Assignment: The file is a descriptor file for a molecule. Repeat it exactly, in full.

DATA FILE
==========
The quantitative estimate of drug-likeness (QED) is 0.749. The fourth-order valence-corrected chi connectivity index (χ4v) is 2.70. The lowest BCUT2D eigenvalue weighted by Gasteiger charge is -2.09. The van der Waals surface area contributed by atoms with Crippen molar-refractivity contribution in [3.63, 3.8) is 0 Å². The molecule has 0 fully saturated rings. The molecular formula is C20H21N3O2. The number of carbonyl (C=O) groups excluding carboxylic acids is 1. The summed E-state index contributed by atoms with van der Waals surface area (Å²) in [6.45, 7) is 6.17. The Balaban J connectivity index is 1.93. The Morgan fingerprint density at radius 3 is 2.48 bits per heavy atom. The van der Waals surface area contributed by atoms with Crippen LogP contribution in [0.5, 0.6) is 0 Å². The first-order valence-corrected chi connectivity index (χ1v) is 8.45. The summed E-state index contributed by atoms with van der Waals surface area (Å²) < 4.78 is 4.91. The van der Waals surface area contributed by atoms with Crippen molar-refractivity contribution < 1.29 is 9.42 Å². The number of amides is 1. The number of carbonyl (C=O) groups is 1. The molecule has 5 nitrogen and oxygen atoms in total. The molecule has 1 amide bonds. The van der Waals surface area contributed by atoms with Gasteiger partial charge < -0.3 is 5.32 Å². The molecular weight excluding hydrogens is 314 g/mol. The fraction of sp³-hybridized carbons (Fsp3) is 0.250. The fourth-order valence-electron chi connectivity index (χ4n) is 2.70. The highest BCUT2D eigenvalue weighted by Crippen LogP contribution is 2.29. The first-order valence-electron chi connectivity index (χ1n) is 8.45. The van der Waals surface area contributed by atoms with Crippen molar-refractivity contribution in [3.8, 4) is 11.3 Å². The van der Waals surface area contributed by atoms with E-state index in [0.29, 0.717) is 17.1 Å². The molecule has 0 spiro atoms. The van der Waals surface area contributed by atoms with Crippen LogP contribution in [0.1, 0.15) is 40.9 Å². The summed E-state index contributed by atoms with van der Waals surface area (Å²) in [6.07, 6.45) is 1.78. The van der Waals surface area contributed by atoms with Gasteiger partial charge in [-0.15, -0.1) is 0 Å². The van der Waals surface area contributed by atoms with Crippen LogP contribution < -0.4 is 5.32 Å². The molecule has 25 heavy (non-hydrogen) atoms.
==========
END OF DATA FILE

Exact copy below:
The quantitative estimate of drug-likeness (QED) is 0.749. The fourth-order valence-corrected chi connectivity index (χ4v) is 2.70. The lowest BCUT2D eigenvalue weighted by Gasteiger charge is -2.09. The van der Waals surface area contributed by atoms with Crippen molar-refractivity contribution in [3.63, 3.8) is 0 Å². The molecule has 0 fully saturated rings. The molecular formula is C20H21N3O2. The number of carbonyl (C=O) groups excluding carboxylic acids is 1. The summed E-state index contributed by atoms with van der Waals surface area (Å²) in [6.45, 7) is 6.17. The Balaban J connectivity index is 1.93. The Morgan fingerprint density at radius 3 is 2.48 bits per heavy atom. The van der Waals surface area contributed by atoms with Crippen LogP contribution in [0.5, 0.6) is 0 Å². The first-order valence-corrected chi connectivity index (χ1v) is 8.45. The summed E-state index contributed by atoms with van der Waals surface area (Å²) < 4.78 is 4.91. The van der Waals surface area contributed by atoms with Crippen molar-refractivity contribution < 1.29 is 9.42 Å². The number of amides is 1. The number of carbonyl (C=O) groups is 1. The molecule has 5 nitrogen and oxygen atoms in total. The molecule has 1 amide bonds. The van der Waals surface area contributed by atoms with Gasteiger partial charge < -0.3 is 5.32 Å². The molecular weight excluding hydrogens is 314 g/mol. The fraction of sp³-hybridized carbons (Fsp3) is 0.250. The fourth-order valence-electron chi connectivity index (χ4n) is 2.70. The highest BCUT2D eigenvalue weighted by Crippen LogP contribution is 2.29. The first-order valence-electron chi connectivity index (χ1n) is 8.45. The van der Waals surface area contributed by atoms with Crippen molar-refractivity contribution in [3.8, 4) is 11.3 Å². The van der Waals surface area contributed by atoms with E-state index in [0.29, 0.717) is 17.1 Å². The molecule has 0 spiro atoms. The van der Waals surface area contributed by atoms with Crippen LogP contribution in [0.1, 0.15) is 40.9 Å². The summed E-state index contributed by atoms with van der Waals surface area (Å²) in [6.07, 6.45) is 1.78. The van der Waals surface area contributed by atoms with Gasteiger partial charge in [-0.15, -0.1) is 0 Å². The van der Waals surface area contributed by atoms with Crippen LogP contribution < -0.4 is 5.32 Å². The molecule has 25 heavy (non-hydrogen) atoms.